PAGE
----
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Saturday, 2 June, 2001, 15:55 GMT 16:55 UK
Eton's royal connection
Eton College
Eton is popular with foreign monarchies
Both King Birendra of Nepal, and the son who is believed to have killed him, attended Eton College, one of the most famous private boarding schools in the UK.

Crown Prince Dipendra, who is believed to have shot members of his family before turning his gun on himself, studied at Eton for three years.

The Provost of Eton, Eric Anderson, said Dipendra was remembered as a "great student".

"He was a very popular boy and was also liked by all his teachers."

Nicknamed "Dippy" by some of the other pupils, the prince finished 11 years ago with three A-levels, grades A, B and C.

Crown Prince Dipendra
Crown Prince Dipendra was remembered as a 'bright student' at Eton
Mr Anderson said that those who remembered him were "deeply shocked" by what had occurred.

Prince Nirajan, the crown prince's 22-year-old younger brother, who was shot dead, was at Eton at the same time as Prince William.

Princes revered

The two princes started at the public school on the same day in 1995.

Like Dipendra, Nirajan was revered as a demi-god in Nepal.

At Eton he reportedly had a phone and fax in his room to help him stay in touch with affairs of state at home and with the Nepalese Embassy in London.

During his three years in England he stayed with his guardian Sir Jeremy Bagge and his family in Norfolk.

Sir Jeremy had gone to Eton with King Birendra and the two had remained friends ever since.

He said: "Nirajan was a very likeable, adventurous young lad and suddenly he has lost his life.

"He lived with us as a member of the family.

"We are all dumbfounded, the children as well because they have lost a friend.

"He was just older than Prince William but they knew each other."

King Abdullah of Jordan
King Abdullah of Jordan trained at Sandhurst
The choice of a school in the Home Counties for a royal family from the Himalayas reflects a longstanding tradition.

Prestigious private schools in the UK have attracted overseas students, often including the offspring of royal and ruling families.

It is often wealthy families from Asia, the Middle East and the Indian sub-continent, who send children to British public schools.

The practice reflects links dating back to the British Empire and shared traditions in areas such as the armed forces.

There is an established path through English public schools, Oxbridge colleges and Sandhurst, or perhaps finishing with a stint at a business college in the United States.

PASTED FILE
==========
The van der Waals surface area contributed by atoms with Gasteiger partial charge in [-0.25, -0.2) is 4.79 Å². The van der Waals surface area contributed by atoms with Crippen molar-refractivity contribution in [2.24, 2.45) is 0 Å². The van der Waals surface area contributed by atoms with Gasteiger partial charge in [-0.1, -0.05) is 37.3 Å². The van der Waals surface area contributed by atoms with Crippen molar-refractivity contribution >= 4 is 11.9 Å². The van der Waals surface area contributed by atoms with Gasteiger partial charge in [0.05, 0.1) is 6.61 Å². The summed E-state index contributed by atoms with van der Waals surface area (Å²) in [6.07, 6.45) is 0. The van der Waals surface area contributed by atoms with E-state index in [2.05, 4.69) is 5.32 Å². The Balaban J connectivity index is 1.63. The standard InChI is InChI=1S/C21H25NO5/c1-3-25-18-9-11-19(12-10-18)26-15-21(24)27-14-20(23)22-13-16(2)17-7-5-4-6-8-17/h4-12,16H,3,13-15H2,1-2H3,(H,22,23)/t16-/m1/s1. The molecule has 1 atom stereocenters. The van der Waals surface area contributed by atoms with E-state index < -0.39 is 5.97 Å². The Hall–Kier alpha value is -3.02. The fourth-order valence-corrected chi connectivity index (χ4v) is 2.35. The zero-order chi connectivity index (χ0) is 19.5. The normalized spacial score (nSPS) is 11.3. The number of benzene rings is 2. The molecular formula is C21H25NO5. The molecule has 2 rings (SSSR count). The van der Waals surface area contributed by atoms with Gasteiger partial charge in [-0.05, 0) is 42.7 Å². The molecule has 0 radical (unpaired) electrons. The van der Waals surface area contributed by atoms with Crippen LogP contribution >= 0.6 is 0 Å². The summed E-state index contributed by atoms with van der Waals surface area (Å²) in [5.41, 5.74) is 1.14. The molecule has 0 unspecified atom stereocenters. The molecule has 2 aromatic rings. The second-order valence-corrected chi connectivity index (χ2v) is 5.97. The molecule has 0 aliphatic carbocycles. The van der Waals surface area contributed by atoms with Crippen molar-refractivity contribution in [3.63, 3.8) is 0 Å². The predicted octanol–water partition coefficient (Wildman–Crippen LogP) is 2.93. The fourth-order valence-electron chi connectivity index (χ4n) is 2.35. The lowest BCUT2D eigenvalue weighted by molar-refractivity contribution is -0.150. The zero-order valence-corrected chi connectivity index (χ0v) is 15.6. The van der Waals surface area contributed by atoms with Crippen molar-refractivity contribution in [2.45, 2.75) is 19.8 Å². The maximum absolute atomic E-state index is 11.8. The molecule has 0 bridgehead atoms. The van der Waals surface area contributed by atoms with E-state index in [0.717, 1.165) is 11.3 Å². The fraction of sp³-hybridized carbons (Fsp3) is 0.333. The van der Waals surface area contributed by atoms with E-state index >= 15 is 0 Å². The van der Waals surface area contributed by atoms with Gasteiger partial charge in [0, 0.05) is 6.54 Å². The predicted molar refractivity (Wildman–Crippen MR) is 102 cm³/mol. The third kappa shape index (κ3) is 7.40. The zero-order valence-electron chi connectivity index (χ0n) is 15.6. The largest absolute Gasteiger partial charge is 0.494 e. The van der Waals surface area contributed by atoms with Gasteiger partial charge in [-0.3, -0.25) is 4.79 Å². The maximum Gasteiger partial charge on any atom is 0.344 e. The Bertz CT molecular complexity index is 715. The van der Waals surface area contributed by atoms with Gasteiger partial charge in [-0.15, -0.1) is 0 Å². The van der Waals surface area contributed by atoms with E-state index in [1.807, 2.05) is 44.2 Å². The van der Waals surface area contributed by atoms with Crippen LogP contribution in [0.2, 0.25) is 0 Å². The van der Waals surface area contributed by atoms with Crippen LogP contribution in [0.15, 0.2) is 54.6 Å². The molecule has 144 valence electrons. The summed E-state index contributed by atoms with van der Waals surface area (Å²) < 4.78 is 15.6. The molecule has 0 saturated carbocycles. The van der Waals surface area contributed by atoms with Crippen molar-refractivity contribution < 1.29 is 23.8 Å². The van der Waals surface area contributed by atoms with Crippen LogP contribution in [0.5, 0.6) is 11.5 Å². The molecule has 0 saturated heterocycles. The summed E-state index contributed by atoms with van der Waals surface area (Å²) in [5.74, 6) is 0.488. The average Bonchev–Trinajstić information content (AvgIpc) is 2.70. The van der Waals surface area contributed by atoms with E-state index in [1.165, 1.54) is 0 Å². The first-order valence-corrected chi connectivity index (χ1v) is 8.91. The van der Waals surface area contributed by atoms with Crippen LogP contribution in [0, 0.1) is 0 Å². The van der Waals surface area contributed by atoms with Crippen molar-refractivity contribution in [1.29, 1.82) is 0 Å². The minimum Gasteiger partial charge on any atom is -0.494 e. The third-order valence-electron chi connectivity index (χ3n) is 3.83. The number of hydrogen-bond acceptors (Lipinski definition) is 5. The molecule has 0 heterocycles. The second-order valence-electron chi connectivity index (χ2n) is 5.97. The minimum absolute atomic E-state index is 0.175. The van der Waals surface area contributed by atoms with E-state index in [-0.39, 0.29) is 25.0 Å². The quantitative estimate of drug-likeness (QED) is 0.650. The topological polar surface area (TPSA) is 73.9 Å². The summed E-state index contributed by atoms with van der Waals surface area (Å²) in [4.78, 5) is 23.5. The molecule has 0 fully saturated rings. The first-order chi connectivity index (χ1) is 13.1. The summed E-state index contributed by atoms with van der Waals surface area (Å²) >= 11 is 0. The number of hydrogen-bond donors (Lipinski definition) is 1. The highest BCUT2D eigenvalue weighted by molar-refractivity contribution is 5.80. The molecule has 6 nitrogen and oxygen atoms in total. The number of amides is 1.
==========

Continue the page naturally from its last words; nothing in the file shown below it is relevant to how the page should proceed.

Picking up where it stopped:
King Hussein of Jordan
The late King Hussein of Jordan followed a now-established education path
The late King Hussein of Jordan attended Harrow School and Sandhurst, where his son, King Abdullah was also trained.

King Birendra, who was at Eton between 1959 and 1964, went on to study at the University of Tokyo in Japan and Harvard University in the United States.

Eton College, founded in 1440, can hold up an impressive old boys list which includes 18 prime ministers ranging from the Duke of Wellington to Harold Macmillan.

Writers such as George Orwell (or Eric Blair as he was known at school) and Percy Bysshe Shelley are also former pupils.

Long-term decline

While the big-name public schools have no shortage of recruits, overseas students have become an important part of the economy of the less prestigious boarding schools.

The boarding school sector has been in long-term decline for decades, with fewer families in the UK wanting to send away their children.

And this has encouraged schools to look overseas, with recruitment drives in the US and reports that schools were beginning to attract students from Europe.

Families, particularly in Germany, use a couple of years in school in the UK as a way of learning English.

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See also:

02 Jun 01 | South Asia
In pictures: Nepal in shock
02 Jun 01 | South Asia
Nepal's monarch of change
24 May 01 | Country profiles
Country profile: Nepal
24 May 01 | South Asia
Timeline: Nepal
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